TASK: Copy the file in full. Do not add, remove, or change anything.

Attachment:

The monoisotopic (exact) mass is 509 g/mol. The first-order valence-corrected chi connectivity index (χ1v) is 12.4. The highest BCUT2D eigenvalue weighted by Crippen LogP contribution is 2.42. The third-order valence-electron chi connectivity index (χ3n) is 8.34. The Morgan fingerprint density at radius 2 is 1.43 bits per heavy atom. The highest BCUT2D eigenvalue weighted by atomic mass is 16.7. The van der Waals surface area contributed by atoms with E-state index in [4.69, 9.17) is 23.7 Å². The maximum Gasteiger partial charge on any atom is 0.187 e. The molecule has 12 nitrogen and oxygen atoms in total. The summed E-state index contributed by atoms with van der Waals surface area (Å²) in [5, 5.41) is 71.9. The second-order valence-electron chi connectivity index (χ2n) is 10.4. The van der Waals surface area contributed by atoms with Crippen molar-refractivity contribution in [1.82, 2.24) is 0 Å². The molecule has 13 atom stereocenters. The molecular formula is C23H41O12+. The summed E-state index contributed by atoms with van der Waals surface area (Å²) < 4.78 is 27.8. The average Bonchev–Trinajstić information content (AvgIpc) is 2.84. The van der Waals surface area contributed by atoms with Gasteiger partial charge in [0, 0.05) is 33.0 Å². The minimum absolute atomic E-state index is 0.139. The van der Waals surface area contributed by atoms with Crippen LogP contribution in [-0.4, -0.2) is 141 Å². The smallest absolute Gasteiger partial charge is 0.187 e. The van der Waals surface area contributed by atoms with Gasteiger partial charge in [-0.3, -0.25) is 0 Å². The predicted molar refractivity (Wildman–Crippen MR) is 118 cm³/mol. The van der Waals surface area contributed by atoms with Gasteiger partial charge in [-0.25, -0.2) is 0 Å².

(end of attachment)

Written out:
The monoisotopic (exact) mass is 509 g/mol. The first-order valence-corrected chi connectivity index (χ1v) is 12.4. The highest BCUT2D eigenvalue weighted by Crippen LogP contribution is 2.42. The third-order valence-electron chi connectivity index (χ3n) is 8.34. The Morgan fingerprint density at radius 2 is 1.43 bits per heavy atom. The highest BCUT2D eigenvalue weighted by atomic mass is 16.7. The van der Waals surface area contributed by atoms with E-state index in [4.69, 9.17) is 23.7 Å². The maximum Gasteiger partial charge on any atom is 0.187 e. The molecule has 12 nitrogen and oxygen atoms in total. The summed E-state index contributed by atoms with van der Waals surface area (Å²) in [5, 5.41) is 71.9. The second-order valence-electron chi connectivity index (χ2n) is 10.4. The van der Waals surface area contributed by atoms with Crippen molar-refractivity contribution in [1.82, 2.24) is 0 Å². The molecule has 13 atom stereocenters. The molecular formula is C23H41O12+. The summed E-state index contributed by atoms with van der Waals surface area (Å²) < 4.78 is 27.8. The average Bonchev–Trinajstić information content (AvgIpc) is 2.84. The van der Waals surface area contributed by atoms with Gasteiger partial charge in [0, 0.05) is 33.0 Å². The minimum absolute atomic E-state index is 0.139. The van der Waals surface area contributed by atoms with Crippen LogP contribution in [-0.4, -0.2) is 141 Å². The smallest absolute Gasteiger partial charge is 0.187 e. The van der Waals surface area contributed by atoms with Gasteiger partial charge in [-0.3, -0.25) is 0 Å². The predicted molar refractivity (Wildman–Crippen MR) is 118 cm³/mol. The van der Waals surface area contributed by atoms with Gasteiger partial charge in [-0.25, -0.2) is 0 Å².